Freshwater Over-layering Saltwater

June 09, 2020


Photographer: James Van Gundy 
Summary Author: James Van Gundy 

The ice in a glacier is composed of water that originally fell as snow and thus contains relatively low levels of dissolved materials. When it melts, it forms liquid freshwater that has a density very close to one gram per cubic centimeter (1.0 g/cm3). Seawater on the other hand has an average density of about 1.03 g/cm3 due to the rather large quantity of salts that are dissolved in it.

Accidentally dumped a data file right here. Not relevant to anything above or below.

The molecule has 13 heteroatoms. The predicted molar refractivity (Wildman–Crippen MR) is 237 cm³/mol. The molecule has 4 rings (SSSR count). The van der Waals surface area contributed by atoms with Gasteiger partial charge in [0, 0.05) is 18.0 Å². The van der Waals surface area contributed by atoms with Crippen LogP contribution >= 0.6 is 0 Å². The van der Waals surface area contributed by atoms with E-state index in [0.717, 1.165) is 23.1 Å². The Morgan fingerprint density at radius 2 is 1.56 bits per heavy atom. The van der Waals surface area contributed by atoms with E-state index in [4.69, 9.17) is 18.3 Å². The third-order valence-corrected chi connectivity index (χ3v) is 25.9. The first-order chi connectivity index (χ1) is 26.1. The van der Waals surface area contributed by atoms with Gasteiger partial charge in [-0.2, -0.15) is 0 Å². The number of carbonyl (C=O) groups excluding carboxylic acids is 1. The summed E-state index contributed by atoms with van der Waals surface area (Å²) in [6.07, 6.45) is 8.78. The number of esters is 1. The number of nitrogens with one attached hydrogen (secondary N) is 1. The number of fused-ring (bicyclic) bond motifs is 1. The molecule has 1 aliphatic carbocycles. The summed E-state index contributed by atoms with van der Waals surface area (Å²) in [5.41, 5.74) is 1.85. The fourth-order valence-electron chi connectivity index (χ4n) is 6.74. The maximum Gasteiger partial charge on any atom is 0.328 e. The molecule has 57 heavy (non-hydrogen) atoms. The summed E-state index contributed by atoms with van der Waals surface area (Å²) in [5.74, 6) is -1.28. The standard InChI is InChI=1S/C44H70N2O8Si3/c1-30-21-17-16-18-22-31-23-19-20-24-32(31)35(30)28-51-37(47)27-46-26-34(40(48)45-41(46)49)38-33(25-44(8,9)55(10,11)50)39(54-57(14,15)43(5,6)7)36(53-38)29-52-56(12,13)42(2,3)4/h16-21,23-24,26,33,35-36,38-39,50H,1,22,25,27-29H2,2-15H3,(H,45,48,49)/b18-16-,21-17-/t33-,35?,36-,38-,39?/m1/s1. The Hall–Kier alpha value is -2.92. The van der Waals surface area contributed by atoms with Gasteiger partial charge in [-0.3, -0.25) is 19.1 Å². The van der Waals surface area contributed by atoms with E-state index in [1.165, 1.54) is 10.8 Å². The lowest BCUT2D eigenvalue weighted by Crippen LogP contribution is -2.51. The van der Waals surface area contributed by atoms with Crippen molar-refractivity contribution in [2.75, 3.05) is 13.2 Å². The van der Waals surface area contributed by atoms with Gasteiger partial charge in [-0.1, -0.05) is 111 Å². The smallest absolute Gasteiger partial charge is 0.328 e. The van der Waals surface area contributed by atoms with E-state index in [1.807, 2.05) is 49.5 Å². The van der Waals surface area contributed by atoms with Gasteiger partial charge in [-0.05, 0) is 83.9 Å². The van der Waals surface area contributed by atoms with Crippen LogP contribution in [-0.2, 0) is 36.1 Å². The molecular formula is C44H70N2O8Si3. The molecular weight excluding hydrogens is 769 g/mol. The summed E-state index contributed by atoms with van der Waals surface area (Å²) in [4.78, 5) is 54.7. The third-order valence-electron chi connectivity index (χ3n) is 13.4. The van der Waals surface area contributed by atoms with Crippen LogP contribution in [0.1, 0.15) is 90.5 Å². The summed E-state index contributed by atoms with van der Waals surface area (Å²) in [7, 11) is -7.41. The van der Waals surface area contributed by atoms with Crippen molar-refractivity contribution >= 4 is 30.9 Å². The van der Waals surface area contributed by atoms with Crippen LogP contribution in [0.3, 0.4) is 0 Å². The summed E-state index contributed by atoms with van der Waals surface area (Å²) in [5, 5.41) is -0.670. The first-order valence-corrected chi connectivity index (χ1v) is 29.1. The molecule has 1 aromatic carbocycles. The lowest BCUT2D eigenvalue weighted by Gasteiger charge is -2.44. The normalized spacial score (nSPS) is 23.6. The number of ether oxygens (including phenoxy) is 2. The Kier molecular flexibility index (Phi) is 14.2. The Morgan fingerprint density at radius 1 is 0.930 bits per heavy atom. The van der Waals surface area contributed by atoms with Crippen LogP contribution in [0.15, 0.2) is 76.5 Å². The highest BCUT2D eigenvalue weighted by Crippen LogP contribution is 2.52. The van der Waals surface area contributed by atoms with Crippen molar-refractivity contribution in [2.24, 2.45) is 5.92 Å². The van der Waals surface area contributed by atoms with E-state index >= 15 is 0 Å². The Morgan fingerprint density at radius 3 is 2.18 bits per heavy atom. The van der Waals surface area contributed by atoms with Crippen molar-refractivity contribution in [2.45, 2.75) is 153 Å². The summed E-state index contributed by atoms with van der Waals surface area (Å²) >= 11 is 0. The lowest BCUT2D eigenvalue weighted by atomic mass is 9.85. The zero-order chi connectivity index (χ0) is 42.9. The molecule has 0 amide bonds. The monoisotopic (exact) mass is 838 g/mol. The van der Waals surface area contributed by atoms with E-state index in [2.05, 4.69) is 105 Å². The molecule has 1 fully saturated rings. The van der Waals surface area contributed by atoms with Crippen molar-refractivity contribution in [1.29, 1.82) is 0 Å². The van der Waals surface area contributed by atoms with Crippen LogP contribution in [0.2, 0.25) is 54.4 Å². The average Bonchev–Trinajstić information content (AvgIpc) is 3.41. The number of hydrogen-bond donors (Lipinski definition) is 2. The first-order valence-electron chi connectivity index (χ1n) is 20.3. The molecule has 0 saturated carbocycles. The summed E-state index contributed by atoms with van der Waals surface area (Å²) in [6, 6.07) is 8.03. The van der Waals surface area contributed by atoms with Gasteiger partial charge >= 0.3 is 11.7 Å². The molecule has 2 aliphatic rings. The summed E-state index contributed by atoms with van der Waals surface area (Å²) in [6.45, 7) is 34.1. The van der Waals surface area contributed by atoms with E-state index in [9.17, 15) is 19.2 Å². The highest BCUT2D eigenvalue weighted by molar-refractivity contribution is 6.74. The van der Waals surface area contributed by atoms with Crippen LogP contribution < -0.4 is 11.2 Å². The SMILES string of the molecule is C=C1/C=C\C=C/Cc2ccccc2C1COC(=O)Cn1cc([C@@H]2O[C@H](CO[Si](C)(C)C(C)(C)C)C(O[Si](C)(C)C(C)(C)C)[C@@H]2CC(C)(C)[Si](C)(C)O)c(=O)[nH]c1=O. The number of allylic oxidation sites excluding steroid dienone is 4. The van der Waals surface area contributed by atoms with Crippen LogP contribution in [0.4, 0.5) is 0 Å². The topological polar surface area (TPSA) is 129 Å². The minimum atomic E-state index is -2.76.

When ice is calved from the front of a tidewater glacier, it falls into seawater, floats there for a while and then eventually melts. As it melts, it forms a stable layer of freshwater that in essence floats upon the denser seawater below. If there’s little wind or other disturbance to upset this stability, the layering may persist for quite a period of time until random diffusion eventually breaks it up. In the above photograph, small bits of ice from southeast Alaska’s Hubbard Glacier remain entrapped in the layer of freshwater that forms a visible boundary with the denser seawater. Photo taken on June 19, 2019.